illness precludes one from expecting or intending the results of
his actions ignores the continuum on which degrees of mental
illness clinically exist. In Johnson, supra, the court recognized
that one mind may simultaneously be partly normal and substantially
abnormal. Thus, one crushing the skull of a human being with an
iron bar may believe he is smashing a glass jar. Another engaging
in the same act may know that he is crushing the skull of a human
being with an iron bar but because of mental disease, not know that
what he is doing is wrong. He may believe, for example, that he is
carrying out a command from God.
In the case before us, psychiatric testimony revealed
that Mr. Mangus suffered from clinical depression with psychotic
features and that at the time of the shooting Mr. Mangus was on
drugs designed to lower his anxiety, affect his mood and relieve
his breathing. Additionally, he suffered from insomnia, loss of
appetite and weight, crying spells and heart and lung disease. Mr.
Magnus testified to his belief that: (1) his neighbors were
conspiring to drive him off his land because his wife, a former
schoolteacher, knew the family secrets of the neighbors; (2) his
phone was tapped; and (3) the traffic along his driveway in common with others was caused by the neighbors' involvement in drug
Nevertheless, Dr. Neilan, the psychiatrist who offered
expert testimony in support of the contention that Mr. Magnus was
insane, admitted that when Mr. Mangus went into his house, he knew
he was picking up a gun and not a banana; that when he went outside
with that gun, he knew he was pointing the gun at a man and knew
that man was Rickey Fields. Mr. Mangus himself admitted that he
knew that it was wrong to shoot a man. In short, there is no
question that although Mr. Mangus suffered from clinical depression
or delusions in certain aspects of his life, he fully understood
what he was doing at the time he shot Mr. Fields. That is
sufficient. The shooting was not accidental, a risk insured
against, but intentional.
It appears blatantly inconsistent that we might determine
that a person can be suffering from such a severe mental illness
when shooting another that he may avoid full criminal sanctions,
yet conclude in a different context that the same person can be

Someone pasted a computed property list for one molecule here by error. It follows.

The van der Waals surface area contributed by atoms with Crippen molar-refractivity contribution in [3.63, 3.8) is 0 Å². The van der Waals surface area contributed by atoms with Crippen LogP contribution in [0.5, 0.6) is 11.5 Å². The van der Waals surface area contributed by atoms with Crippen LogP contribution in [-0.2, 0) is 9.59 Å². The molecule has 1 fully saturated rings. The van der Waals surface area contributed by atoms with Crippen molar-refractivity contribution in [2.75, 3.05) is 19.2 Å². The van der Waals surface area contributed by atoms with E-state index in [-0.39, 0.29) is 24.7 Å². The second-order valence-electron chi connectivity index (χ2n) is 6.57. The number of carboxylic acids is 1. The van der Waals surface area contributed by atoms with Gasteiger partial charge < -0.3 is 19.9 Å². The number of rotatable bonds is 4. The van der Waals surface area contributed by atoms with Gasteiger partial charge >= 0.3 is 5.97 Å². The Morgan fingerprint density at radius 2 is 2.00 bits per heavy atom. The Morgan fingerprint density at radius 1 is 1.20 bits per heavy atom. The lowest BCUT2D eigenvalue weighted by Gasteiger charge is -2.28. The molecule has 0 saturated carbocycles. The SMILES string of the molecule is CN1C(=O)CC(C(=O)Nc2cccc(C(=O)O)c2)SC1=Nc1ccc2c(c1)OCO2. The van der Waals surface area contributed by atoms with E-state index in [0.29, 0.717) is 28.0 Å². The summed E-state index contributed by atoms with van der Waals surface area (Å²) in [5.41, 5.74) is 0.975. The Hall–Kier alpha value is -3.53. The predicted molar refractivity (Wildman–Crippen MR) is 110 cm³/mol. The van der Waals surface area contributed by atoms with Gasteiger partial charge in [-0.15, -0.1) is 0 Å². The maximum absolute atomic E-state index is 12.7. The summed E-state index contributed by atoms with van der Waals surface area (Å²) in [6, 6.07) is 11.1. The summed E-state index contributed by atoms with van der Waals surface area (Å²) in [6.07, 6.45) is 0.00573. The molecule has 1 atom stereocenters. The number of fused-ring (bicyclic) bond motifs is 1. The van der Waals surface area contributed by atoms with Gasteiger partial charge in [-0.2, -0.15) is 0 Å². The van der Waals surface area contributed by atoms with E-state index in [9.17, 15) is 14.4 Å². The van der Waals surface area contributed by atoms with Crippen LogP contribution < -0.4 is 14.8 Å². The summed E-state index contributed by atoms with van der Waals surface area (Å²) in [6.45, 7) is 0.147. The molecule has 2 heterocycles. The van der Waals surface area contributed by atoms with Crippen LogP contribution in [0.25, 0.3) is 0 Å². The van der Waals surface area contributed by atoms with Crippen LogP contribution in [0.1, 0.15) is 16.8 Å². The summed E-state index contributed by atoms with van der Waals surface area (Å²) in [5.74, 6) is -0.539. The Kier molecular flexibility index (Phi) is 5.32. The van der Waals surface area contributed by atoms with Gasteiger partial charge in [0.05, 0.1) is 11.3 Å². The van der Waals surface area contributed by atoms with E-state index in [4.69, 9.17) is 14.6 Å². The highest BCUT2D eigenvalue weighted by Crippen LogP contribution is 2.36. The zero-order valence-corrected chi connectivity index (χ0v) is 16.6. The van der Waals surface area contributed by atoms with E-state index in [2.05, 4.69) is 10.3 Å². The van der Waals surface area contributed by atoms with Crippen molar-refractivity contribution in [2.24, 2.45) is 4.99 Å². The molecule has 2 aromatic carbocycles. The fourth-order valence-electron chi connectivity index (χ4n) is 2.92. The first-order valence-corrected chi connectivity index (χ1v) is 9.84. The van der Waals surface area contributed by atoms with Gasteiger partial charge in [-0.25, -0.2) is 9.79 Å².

denied insurance coverage because he "intended" to shoot his
victim. As the Court of Appeals of Kentucky in Colonial Life,
supra, explains, however, there is no such inconsistency:
In law, there are many conditions under which
a person may intentionally kill and not be
subject to criminal punishment. A man may
kill in self-defense. A soldier may kill
under liberal rules. The executioner may kill
with the sanction of the State. All of this
destruction is intentional, but excusable.
Similarly, a person may be excused from
penalty if he is insane at the time he commits
a criminal act. He may do the act with every
intention of consummating it, but if it is
shown that he was mentally insufficient, he is
excused from the imposition of the usual
sanctions. The absence of punishment,
however, does not expunge the original
This distinction, between intentional but excusable
actions, is analogous to the main question in the case before us in
that it illustrates that the rules governing insurance law are
based upon different principles and produce entirely different
results from the law governing criminal matters. The fact that an
excuse is provided for an insane person who commits an intentional
act in our criminal system does not mean that a reasonable person
would think that the drafters of an insurance contract intended
such acts not to be covered by an "intentional acts" exclusion.
Indeed, if a person is so delusional that he shoots
another human believing him to be a charging elephant, or shoves a